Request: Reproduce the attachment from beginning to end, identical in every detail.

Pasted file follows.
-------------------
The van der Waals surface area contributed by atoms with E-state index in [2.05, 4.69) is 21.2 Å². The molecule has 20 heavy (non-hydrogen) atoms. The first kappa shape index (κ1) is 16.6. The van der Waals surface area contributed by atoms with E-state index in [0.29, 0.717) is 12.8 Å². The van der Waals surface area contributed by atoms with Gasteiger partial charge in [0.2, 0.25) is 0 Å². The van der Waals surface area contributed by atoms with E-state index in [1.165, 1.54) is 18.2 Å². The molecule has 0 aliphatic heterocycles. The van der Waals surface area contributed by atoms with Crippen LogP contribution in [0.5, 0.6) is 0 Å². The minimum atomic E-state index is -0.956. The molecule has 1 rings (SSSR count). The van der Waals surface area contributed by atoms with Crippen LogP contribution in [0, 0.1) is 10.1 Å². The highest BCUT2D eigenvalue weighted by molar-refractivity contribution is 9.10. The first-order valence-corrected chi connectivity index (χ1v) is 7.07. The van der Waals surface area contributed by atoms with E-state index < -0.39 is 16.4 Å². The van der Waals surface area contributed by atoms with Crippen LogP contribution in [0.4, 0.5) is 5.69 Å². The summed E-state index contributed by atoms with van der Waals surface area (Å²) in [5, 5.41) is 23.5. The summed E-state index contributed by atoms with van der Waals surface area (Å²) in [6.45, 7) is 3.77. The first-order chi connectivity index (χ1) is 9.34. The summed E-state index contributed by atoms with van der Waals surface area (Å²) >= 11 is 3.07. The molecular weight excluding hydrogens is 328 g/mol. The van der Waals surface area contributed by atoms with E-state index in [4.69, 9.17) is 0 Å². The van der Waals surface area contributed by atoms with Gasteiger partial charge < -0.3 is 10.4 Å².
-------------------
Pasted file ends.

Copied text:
The van der Waals surface area contributed by atoms with E-state index in [2.05, 4.69) is 21.2 Å². The molecule has 20 heavy (non-hydrogen) atoms. The first kappa shape index (κ1) is 16.6. The van der Waals surface area contributed by atoms with E-state index in [0.29, 0.717) is 12.8 Å². The van der Waals surface area contributed by atoms with Gasteiger partial charge in [0.2, 0.25) is 0 Å². The van der Waals surface area contributed by atoms with E-state index in [1.165, 1.54) is 18.2 Å². The molecule has 0 aliphatic heterocycles. The van der Waals surface area contributed by atoms with Crippen LogP contribution in [0.5, 0.6) is 0 Å². The minimum atomic E-state index is -0.956. The molecule has 1 rings (SSSR count). The van der Waals surface area contributed by atoms with Crippen LogP contribution in [0, 0.1) is 10.1 Å². The highest BCUT2D eigenvalue weighted by molar-refractivity contribution is 9.10. The first-order valence-corrected chi connectivity index (χ1v) is 7.07. The van der Waals surface area contributed by atoms with E-state index < -0.39 is 16.4 Å². The van der Waals surface area contributed by atoms with Crippen LogP contribution in [0.4, 0.5) is 5.69 Å². The summed E-state index contributed by atoms with van der Waals surface area (Å²) in [5, 5.41) is 23.5. The summed E-state index contributed by atoms with van der Waals surface area (Å²) in [6.45, 7) is 3.77. The first-order chi connectivity index (χ1) is 9.34. The summed E-state index contributed by atoms with van der Waals surface area (Å²) >= 11 is 3.07. The molecular weight excluding hydrogens is 328 g/mol. The van der Waals surface area contributed by atoms with E-state index in [4.69, 9.17) is 0 Å². The van der Waals surface area contributed by atoms with Gasteiger partial charge < -0.3 is 10.4 Å².